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Books & Literature

Book Launch by Janet Gabriel



Living in Suffolk and particularly Felixstowe has helped me to see the beauty that surrounds us in this world. We often have the most beautiful skyscapes like pieces of abstract art over the rolling sea. Our town is small and friendly and the home of some wonderful souls. Most days I walk in the country side or by the shore with my dog, taking in the fresh air and feeling blessed to live here but more importantly to be alive.

The sense of community and care for the town has always touched my heart.

Being seriously ill myself gave me the kick to finish a project that I had been putting off for many years. Once I started to write I found it addictive and very cathartic.

I wanted to reach out to people and try to help others in the world by promoting a none judgmental way of thinking.  We are all unique and have so much to offer each other. Making a positive impact on a fellow human’s life with kindness and understanding can change lives.

There is so much more to the world we live in.  I encourage anyone to find their own unique gift and never put off what we can do today as for many people tomorrow never arrives.  

I encourage anyone that wants to write to simply pick up that pen and start, your story may just help someone else or at the very least will help you.

My book is based on real life events gained by a roller coaster of life’s rich tapestry, from cancer, Alzheimer’s disease, the loss of a child, adoption, relationships and a love of the outdoors and all of the wonders within nature. I believe that love really is the key to a better world.

Having worked very successfully in the corporate world for three decades, I felt the need to leave this life to concentrate on helping and inspiring others to get in touch with their inner souls.

I was Inspired myself by my belief in angels and the spirit world, I talk about life, kindness and caring, relationships, behaviour, compassion, forgiveness and developing your own gift.  I hope that my book reaches many people.  You do not need to have the same beliefs for this book to touch you or help in your own life in some way.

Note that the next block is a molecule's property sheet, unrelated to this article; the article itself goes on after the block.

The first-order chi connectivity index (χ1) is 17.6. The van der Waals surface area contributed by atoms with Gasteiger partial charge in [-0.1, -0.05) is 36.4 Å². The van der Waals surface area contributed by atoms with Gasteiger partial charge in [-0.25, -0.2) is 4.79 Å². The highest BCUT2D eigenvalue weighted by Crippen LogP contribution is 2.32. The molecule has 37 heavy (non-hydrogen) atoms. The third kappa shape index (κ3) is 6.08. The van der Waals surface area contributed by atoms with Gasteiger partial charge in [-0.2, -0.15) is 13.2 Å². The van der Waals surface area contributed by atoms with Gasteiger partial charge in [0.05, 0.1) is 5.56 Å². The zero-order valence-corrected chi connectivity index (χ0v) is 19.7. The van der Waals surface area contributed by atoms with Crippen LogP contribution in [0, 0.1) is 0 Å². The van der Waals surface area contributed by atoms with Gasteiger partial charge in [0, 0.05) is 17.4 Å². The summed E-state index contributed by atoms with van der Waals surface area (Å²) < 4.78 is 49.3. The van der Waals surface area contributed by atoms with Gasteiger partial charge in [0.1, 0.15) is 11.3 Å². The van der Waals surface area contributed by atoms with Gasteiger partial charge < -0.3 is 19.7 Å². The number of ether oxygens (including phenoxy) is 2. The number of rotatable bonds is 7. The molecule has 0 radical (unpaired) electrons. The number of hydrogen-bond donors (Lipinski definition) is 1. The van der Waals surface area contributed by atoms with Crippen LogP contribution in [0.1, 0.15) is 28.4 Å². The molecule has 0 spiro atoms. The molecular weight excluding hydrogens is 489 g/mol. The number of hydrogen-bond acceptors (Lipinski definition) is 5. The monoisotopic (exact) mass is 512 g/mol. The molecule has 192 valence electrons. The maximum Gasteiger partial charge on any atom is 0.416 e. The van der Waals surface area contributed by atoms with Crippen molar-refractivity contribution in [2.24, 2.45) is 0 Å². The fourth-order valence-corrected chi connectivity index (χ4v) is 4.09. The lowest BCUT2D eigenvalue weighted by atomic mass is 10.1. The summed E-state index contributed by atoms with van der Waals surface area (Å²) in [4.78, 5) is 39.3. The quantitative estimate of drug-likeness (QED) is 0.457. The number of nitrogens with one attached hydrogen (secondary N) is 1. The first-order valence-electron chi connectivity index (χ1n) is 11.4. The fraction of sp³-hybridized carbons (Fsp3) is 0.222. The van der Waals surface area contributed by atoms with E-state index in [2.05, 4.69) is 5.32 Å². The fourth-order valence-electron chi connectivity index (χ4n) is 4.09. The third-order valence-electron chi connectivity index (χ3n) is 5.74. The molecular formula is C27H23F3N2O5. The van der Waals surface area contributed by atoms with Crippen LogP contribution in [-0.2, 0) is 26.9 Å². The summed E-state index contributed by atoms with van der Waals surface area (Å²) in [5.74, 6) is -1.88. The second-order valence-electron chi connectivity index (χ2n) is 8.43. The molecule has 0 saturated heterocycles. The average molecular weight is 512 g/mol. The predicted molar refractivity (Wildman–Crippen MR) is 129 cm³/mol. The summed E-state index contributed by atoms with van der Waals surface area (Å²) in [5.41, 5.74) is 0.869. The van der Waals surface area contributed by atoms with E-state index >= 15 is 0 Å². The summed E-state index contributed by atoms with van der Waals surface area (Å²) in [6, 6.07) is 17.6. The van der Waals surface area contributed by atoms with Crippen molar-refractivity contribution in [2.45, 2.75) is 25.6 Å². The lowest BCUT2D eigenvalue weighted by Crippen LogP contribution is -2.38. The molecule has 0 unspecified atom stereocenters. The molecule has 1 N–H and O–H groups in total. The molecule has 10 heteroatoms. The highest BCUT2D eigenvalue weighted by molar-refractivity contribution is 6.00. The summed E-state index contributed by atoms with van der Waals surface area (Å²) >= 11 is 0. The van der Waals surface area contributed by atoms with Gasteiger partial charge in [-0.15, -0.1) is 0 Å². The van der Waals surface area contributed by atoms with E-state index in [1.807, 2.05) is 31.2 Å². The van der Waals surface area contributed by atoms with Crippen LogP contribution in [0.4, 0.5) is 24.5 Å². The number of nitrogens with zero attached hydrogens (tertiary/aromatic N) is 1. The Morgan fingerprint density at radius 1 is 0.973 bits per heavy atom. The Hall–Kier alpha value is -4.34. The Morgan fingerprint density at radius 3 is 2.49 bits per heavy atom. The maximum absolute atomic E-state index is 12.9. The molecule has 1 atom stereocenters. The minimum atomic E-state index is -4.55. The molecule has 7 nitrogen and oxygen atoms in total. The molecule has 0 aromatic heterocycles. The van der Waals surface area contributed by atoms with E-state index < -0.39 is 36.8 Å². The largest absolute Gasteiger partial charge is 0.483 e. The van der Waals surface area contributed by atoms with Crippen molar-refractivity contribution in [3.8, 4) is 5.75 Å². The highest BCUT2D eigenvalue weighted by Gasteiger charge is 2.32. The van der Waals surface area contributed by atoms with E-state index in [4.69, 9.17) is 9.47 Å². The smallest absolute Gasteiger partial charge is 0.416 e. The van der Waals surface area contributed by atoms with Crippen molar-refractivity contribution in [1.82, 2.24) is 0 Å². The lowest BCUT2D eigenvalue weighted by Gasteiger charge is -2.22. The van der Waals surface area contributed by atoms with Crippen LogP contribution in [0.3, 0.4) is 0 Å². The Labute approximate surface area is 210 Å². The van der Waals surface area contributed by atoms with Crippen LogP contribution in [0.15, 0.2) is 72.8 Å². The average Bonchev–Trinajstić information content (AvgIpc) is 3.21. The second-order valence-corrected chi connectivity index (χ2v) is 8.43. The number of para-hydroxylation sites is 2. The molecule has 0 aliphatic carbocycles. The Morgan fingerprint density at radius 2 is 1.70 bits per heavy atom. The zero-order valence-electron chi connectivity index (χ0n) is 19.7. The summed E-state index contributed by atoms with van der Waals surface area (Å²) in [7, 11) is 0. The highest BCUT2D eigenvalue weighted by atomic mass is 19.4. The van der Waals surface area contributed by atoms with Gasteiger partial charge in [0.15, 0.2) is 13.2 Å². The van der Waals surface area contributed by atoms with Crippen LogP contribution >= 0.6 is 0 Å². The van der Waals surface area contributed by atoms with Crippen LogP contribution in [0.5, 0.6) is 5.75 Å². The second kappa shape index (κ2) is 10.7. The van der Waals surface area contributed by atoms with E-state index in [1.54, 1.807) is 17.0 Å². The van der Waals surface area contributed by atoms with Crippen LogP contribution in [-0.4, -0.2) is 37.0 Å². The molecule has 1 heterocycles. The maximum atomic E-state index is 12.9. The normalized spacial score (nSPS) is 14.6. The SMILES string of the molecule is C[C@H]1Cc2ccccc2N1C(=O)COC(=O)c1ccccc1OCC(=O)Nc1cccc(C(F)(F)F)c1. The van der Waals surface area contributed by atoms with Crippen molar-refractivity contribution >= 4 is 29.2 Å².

I share very personal experiences which can be taboo subjects and try to inspire profound questions.

Ian Tucker – Author of Your simple Path wrote this:

This book is a beautifully enlightening look at life and how to reconnect with your true self.

The author has had a profound effect on my journey and I know her first book will touch you in the same way.

 Her self-awareness and words of guidance are motivational in making us believe we can become better people and seeing how small changes can have such an impact on our lives and the lives of others. ‘Get in touch with your inner soul, the true you that is so wonderful, and help others to do the same.’

Find me on Facebook

This is my first book and I hope there will be many more, I filled with gratitude for the wonderful reviews that have been given so far.

The book is available from Amazon, Waterstones and hope for it to be stocked in the local book store in Felixstowe.

Books & Literature

Local Book Launch: Myth and Mischief in Allenby Park



This wonderful book offers three stories, three poems, a story for children, and the watercolour, Allenby Park by local artist Charles Nightingale on the cover.

Five authors, with links to Allenby Park, including award winning Lesley Glaister, fictionalise the mysteries and history of Felixstowe’s small park.

The foreword, by Dominique Roche, introduces Joan Rich, to whom the book is dedicated, and her links with the park. Written before the outbreak of Covid-19, no-one could have predicted that 101-year-old Joan, who worked for many years at Felixstowe General Hospital, would be a Suffolk hero by the time the book was launched. Joan is walking the paths of Allenby Park 102 times to raise money for the NHS.

Price is £5.99. Profits go to Suffolk Wildlife Trust

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Books & Literature

Book Review: The Constant Rabbit by Jasper Fforde



A book review by lovely local, Janine, a.k.a. The Felixstowe Book Dragon.

I’m a big fan of authors like Terry Pratchet, Robert Rankin, Jasper Fforde, and Tom Holt. Books written within the realms of the ridiculous, that make me smile, definitely get my vote. So when a new book by Jasper fforde comes out, about a society of anthropomorphised rabbits, I’m definitely on board.